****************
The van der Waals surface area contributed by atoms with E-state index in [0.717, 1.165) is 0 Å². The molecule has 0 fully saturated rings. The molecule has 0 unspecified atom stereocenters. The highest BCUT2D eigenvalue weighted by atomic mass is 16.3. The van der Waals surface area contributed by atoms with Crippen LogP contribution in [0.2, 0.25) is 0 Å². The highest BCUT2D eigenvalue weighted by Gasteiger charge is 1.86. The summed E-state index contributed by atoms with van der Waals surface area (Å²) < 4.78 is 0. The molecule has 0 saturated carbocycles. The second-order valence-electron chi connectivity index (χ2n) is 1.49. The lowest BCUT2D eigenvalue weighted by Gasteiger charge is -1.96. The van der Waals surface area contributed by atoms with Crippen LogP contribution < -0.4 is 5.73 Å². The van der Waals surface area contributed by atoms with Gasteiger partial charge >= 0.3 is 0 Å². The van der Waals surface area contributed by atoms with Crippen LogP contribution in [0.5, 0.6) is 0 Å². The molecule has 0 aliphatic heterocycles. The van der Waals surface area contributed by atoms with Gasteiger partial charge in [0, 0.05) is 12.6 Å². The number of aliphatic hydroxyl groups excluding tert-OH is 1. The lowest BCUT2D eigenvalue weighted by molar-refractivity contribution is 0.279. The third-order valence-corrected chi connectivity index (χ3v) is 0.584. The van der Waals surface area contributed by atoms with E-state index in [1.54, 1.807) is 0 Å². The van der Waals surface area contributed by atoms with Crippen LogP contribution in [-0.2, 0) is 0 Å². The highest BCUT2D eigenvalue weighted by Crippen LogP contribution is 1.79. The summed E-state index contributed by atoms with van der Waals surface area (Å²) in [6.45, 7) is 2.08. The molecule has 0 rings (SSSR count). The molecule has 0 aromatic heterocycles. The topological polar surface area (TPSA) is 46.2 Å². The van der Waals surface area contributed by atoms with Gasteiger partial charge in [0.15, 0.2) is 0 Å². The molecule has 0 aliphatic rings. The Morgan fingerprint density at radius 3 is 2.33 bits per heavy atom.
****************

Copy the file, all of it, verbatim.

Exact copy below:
The van der Waals surface area contributed by atoms with E-state index in [0.717, 1.165) is 0 Å². The molecule has 0 fully saturated rings. The molecule has 0 unspecified atom stereocenters. The highest BCUT2D eigenvalue weighted by atomic mass is 16.3. The van der Waals surface area contributed by atoms with Crippen LogP contribution in [0.2, 0.25) is 0 Å². The highest BCUT2D eigenvalue weighted by Gasteiger charge is 1.86. The summed E-state index contributed by atoms with van der Waals surface area (Å²) < 4.78 is 0. The molecule has 0 saturated carbocycles. The second-order valence-electron chi connectivity index (χ2n) is 1.49. The lowest BCUT2D eigenvalue weighted by Gasteiger charge is -1.96. The van der Waals surface area contributed by atoms with Crippen LogP contribution < -0.4 is 5.73 Å². The van der Waals surface area contributed by atoms with Gasteiger partial charge >= 0.3 is 0 Å². The van der Waals surface area contributed by atoms with Crippen LogP contribution in [0.5, 0.6) is 0 Å². The molecule has 0 aliphatic heterocycles. The van der Waals surface area contributed by atoms with Gasteiger partial charge in [0, 0.05) is 12.6 Å². The number of aliphatic hydroxyl groups excluding tert-OH is 1. The lowest BCUT2D eigenvalue weighted by molar-refractivity contribution is 0.279. The third-order valence-corrected chi connectivity index (χ3v) is 0.584. The van der Waals surface area contributed by atoms with E-state index in [1.54, 1.807) is 0 Å². The van der Waals surface area contributed by atoms with Crippen LogP contribution in [-0.2, 0) is 0 Å². The highest BCUT2D eigenvalue weighted by Crippen LogP contribution is 1.79. The summed E-state index contributed by atoms with van der Waals surface area (Å²) in [6.45, 7) is 2.08. The molecule has 0 rings (SSSR count). The molecule has 0 aromatic heterocycles. The topological polar surface area (TPSA) is 46.2 Å². The van der Waals surface area contributed by atoms with Gasteiger partial charge in [0.15, 0.2) is 0 Å². The molecule has 0 aliphatic rings. The Morgan fingerprint density at radius 3 is 2.33 bits per heavy atom.